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Grilling - America's Passion Three Chiles

 

 

 

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Grilling Guidelines

Here are some techniques and guidelines on grilling methods, determining grill temperatures, and to help you determine doneness (although nothing is as good an instant thermometer).  Although this will help you achieve great results you'll want to refine them with experience using your particular grill in your particular location.

 

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Grilling Methods

Direct grilling refers to the method whereby you cook directly over hot coals (see section below to determine how hot, hot, really is) usually with the cover off to maintain optimum temperature of the coals.  This is true grilling because the essence of grilling involves the quick searing of the surface of the food.  This ensures the charring and caramelizing that defines grilled food.

Indirect grilling is not true grilling, it's really more like oven roasting, but done outdoors in a grill.  For this method the coals are heaped on two sides of the grill with an open space between them and often separated by a drip pan. The food is placed in the center of the grill and cooks indirectly with the grill covered to build up enough heat to roast the food.  A general rule-of-thumb is that anything taking a short period of time should be grilled directly and anything taking longer should be grilled indirectly.  As with all rules there are exceptions.  Take for example beef steaks.  Steaks should be seared directly over the coals and then finished indirectly, off of the coals.  The charts below suggest which method to use based on the type of meat as well as the particular cut.

Multi-Level grilling means maintaining different levels of heat in the same grill.  This is accomplished by stacking the coals so as to produce two (or more) heat zones.  This is ideal for foods that need to be seared over very hot coals then moved to a cooler fire to finish off the cooking.

Grill Temperatures

Here is a tried and true technique for determining if your grill is ready to cook.  This terminology is widely accepted by grill chefs so now when the recipe calls for a "hot" grill you'll know just when yours is ready.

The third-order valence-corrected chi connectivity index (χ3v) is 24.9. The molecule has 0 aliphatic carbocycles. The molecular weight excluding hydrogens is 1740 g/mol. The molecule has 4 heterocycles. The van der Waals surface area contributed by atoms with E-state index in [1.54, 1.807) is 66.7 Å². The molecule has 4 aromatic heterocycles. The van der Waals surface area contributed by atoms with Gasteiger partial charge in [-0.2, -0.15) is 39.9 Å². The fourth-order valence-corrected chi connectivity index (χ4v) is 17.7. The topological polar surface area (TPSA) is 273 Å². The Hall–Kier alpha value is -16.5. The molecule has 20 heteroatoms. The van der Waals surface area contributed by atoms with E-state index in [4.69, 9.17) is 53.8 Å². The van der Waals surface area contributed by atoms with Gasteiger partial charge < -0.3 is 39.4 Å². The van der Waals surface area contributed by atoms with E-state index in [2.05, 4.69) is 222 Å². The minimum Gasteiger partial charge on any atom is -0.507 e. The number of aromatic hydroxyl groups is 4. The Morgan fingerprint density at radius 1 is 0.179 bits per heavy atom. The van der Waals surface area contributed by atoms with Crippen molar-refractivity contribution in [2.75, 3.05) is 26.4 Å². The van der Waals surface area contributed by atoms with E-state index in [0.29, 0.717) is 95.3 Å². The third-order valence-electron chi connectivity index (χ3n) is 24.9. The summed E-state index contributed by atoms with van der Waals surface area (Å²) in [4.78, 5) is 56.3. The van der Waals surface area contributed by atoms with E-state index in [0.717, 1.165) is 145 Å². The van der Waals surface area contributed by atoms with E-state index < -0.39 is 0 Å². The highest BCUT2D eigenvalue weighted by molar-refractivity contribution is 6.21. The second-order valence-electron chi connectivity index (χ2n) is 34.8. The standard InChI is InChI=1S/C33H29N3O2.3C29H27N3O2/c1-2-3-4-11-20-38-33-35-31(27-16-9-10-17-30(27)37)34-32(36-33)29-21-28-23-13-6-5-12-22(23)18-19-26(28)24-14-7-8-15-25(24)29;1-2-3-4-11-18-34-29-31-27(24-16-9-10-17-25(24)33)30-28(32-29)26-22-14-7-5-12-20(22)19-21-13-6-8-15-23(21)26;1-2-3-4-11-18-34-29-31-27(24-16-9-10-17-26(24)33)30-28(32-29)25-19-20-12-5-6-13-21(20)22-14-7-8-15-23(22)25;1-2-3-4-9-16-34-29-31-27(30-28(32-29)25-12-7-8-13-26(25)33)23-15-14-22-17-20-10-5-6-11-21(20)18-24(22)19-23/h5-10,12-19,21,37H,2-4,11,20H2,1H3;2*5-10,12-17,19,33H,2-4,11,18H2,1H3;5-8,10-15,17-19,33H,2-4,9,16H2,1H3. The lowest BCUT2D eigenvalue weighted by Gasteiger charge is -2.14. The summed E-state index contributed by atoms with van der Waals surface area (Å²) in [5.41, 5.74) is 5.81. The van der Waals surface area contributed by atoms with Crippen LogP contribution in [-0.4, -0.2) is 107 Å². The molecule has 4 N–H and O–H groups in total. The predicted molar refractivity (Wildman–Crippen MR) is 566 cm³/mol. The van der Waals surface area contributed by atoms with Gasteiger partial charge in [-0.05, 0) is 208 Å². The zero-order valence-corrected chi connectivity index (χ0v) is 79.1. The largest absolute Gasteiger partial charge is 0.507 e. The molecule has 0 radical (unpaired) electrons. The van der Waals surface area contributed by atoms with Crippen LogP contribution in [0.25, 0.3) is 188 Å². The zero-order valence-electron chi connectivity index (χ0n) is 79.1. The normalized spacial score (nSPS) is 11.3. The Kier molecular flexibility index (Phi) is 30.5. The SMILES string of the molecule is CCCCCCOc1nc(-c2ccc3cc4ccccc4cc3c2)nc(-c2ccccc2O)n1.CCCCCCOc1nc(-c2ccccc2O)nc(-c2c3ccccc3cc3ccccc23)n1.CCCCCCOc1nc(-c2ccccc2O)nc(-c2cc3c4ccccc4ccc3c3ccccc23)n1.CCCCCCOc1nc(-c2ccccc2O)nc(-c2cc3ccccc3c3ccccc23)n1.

• Very hot: You can hold your hand at grill level only 1 to 2 seconds.
  • Hot: You can hold your hand at grill level only 2 to 3 seconds.
  • Medium-hot: You can hold your hand at grill level only 3 to 4 seconds.
  • Medium: You can hold your hand at grill level only 4 to 5 seconds.
  • Medium-low: You can hold your hand at grill level only 5 to 6 seconds.
  • Low: You can hold your hand at grill level only 6 to 7 seconds.

Doneness Temperatures

The temperatures in my charts are generally lower than those published by the USDA.   This is due to their natural concern about food safety.  However, most professional cooks feel the higher temperatures are unwarranted, and overly conservative.  The temperatures found here are in keeping with those used in fine restaurants.  For in-between doneness, for example medium-rare, split the difference shown here.

As mentioned earlier the cooking times are approximate due to the differences in fire temperature from grill to grill.  I advise starting to check the meat with an instant read thermometer when you reach the low end of the cooking range.

Lastly, keep in mind that the internal temperature of meat will rise after allowing the meat to sit for a few minutes after removing it from the grill (this is recommended).   The temperatures given here tell you when to remove it from the grill not the final temperature before serving.

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